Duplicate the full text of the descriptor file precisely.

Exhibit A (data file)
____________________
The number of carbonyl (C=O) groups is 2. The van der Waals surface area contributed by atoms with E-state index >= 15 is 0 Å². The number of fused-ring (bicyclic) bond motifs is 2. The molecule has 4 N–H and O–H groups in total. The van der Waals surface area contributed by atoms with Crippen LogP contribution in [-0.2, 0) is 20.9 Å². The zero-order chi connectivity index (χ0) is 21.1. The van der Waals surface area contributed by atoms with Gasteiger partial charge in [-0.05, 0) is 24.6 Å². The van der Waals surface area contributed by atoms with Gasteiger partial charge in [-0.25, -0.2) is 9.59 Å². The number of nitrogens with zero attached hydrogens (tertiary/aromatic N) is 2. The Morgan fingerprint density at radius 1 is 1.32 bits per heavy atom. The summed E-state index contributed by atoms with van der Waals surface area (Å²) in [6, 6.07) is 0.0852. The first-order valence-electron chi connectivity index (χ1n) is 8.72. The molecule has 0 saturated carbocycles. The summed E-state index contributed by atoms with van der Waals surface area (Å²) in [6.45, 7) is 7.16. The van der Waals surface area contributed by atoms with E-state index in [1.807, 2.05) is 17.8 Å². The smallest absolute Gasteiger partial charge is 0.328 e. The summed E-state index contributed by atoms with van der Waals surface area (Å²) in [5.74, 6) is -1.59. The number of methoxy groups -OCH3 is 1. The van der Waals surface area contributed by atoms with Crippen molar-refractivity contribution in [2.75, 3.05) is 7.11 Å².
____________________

The number of carbonyl (C=O) groups is 2. The van der Waals surface area contributed by atoms with E-state index >= 15 is 0 Å². The number of fused-ring (bicyclic) bond motifs is 2. The molecule has 4 N–H and O–H groups in total. The van der Waals surface area contributed by atoms with Crippen LogP contribution in [-0.2, 0) is 20.9 Å². The zero-order chi connectivity index (χ0) is 21.1. The van der Waals surface area contributed by atoms with Gasteiger partial charge in [-0.05, 0) is 24.6 Å². The van der Waals surface area contributed by atoms with Gasteiger partial charge in [-0.25, -0.2) is 9.59 Å². The number of nitrogens with zero attached hydrogens (tertiary/aromatic N) is 2. The Morgan fingerprint density at radius 1 is 1.32 bits per heavy atom. The summed E-state index contributed by atoms with van der Waals surface area (Å²) in [6, 6.07) is 0.0852. The first-order valence-electron chi connectivity index (χ1n) is 8.72. The molecule has 0 saturated carbocycles. The summed E-state index contributed by atoms with van der Waals surface area (Å²) in [6.45, 7) is 7.16. The van der Waals surface area contributed by atoms with E-state index in [1.807, 2.05) is 17.8 Å². The smallest absolute Gasteiger partial charge is 0.328 e. The summed E-state index contributed by atoms with van der Waals surface area (Å²) in [5.74, 6) is -1.59. The number of methoxy groups -OCH3 is 1. The van der Waals surface area contributed by atoms with Crippen molar-refractivity contribution in [2.75, 3.05) is 7.11 Å².